Technical Paper

Design and Implementation of a Mobile Single-Phase AC Power Supply for Land Vehicles with 28V/200V Dual Voltage Alternators

2003-06-23
2003-01-2297
In land vehicles with high-power electrical loads, other than the low-voltage DC bus (14V, 28V, or 42V) for the low-power conventional loads, a high-voltage bus, e.g., 200V DC, is required for high-power loads such as hotel loads and electrically-assisted propulsion systems. In addition, some advanced electrical loads including luxury loads and AC power point require 120V, 60Hz AC voltage. These land vehicles include heavy duty, fire fighting, and military vehicles. There are two traditional approaches in obtaining a dual DC voltage bus system. The first one is to obtain the low-voltage DC from the alternator and boost it to the high-voltage DC. The second method is to obtain the high-voltage DC directly from the alternator and reduce it to the low-voltage. Both approaches require additional step-up or step-down power conversion stages, which inherently result in a reduced efficiency. In this paper, a new approach with a 28V/200V dual voltage alternator is considered.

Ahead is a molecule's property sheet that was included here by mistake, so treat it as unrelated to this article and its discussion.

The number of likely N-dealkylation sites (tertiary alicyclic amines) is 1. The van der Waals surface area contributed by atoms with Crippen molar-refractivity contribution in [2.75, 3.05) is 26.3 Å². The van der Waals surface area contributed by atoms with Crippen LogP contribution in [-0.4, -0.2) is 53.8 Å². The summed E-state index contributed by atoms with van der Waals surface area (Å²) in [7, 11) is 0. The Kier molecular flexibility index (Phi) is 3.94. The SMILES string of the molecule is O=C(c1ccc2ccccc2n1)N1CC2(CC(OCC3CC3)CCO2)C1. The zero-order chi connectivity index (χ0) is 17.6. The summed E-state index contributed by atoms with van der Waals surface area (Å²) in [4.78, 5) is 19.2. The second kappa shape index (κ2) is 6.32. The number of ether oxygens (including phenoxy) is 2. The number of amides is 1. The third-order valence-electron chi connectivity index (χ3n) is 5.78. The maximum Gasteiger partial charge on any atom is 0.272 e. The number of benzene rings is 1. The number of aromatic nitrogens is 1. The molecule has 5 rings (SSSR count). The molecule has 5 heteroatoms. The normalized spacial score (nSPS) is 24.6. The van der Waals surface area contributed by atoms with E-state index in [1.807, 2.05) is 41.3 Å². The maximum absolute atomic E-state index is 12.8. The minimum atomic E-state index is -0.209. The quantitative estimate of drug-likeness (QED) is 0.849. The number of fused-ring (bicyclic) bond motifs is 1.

Technical Paper

42V Automotive Power Systems

2001-08-20
2001-01-2465
With the increase of hotel and ancillary loads and replacement of engine driven mechanical and hydraulic loads with electrical loads, automotive systems are becoming more electric. This is the concept of More Electric Cars (MEC) that necessitates a higher system voltage, such as the proposed 42V, for conventional cars. In this paper, the development of the 42V electric power system for vehicle applications is reviewed. The system architecture and motor drive problems associated with the 42V electric power system are analyzed. Solutions to these problems are also discussed.
Technical Paper

Low-Voltage Switched Reluctance Machine Based Traction Systems for Lightly Hybridized Vehicles

2001-08-20
2001-01-2507
This paper presents that low-voltage (42V) current intensive Switched Reluctance Machine (SRM) based traction systems are feasible for lightly hybridized vehicles. Power electronic drive as well as electric machine issues are comprehensively addressed. Five different SRM drivers for low-voltage and high-voltage machines are studied. Suitability of the proposed low-voltage, high-current drives is elaborated. Furthermore, four machines with the rating of 7.5 kW are designed and simulated. These traction machines have 6/4 and 8/6 SRM configurations with the operating voltage of 42V and 300V. Higher torque density is the main advantage of the low-voltage machines compared to the high-voltage machines. In addition, 6/4 SRMs have better performance.